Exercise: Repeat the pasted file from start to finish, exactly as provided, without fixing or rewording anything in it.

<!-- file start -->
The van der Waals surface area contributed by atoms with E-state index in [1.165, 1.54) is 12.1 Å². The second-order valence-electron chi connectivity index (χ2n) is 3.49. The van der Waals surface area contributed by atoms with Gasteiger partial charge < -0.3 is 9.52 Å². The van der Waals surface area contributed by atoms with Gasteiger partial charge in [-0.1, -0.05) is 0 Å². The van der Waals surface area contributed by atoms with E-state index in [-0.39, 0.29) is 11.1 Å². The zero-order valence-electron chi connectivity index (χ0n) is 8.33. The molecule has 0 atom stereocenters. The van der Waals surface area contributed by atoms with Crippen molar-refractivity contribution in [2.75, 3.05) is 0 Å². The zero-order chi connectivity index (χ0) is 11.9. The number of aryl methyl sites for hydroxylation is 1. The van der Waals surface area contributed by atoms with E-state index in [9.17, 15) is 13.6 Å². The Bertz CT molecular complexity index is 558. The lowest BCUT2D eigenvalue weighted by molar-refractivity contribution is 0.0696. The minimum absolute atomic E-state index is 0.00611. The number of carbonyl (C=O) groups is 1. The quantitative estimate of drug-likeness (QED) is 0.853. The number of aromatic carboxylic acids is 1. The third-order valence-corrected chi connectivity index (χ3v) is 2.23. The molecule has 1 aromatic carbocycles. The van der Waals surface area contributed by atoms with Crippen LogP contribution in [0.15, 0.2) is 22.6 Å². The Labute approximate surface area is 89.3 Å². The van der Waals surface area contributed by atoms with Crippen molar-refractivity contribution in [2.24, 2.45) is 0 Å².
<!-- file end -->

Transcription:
The van der Waals surface area contributed by atoms with E-state index in [1.165, 1.54) is 12.1 Å². The second-order valence-electron chi connectivity index (χ2n) is 3.49. The van der Waals surface area contributed by atoms with Gasteiger partial charge < -0.3 is 9.52 Å². The van der Waals surface area contributed by atoms with Gasteiger partial charge in [-0.1, -0.05) is 0 Å². The van der Waals surface area contributed by atoms with E-state index in [-0.39, 0.29) is 11.1 Å². The zero-order valence-electron chi connectivity index (χ0n) is 8.33. The molecule has 0 atom stereocenters. The van der Waals surface area contributed by atoms with Crippen molar-refractivity contribution in [2.75, 3.05) is 0 Å². The zero-order chi connectivity index (χ0) is 11.9. The number of aryl methyl sites for hydroxylation is 1. The van der Waals surface area contributed by atoms with E-state index in [9.17, 15) is 13.6 Å². The Bertz CT molecular complexity index is 558. The lowest BCUT2D eigenvalue weighted by molar-refractivity contribution is 0.0696. The minimum absolute atomic E-state index is 0.00611. The number of carbonyl (C=O) groups is 1. The quantitative estimate of drug-likeness (QED) is 0.853. The number of aromatic carboxylic acids is 1. The third-order valence-corrected chi connectivity index (χ3v) is 2.23. The molecule has 1 aromatic carbocycles. The van der Waals surface area contributed by atoms with Crippen LogP contribution in [0.15, 0.2) is 22.6 Å². The Labute approximate surface area is 89.3 Å². The van der Waals surface area contributed by atoms with Crippen molar-refractivity contribution in [2.24, 2.45) is 0 Å².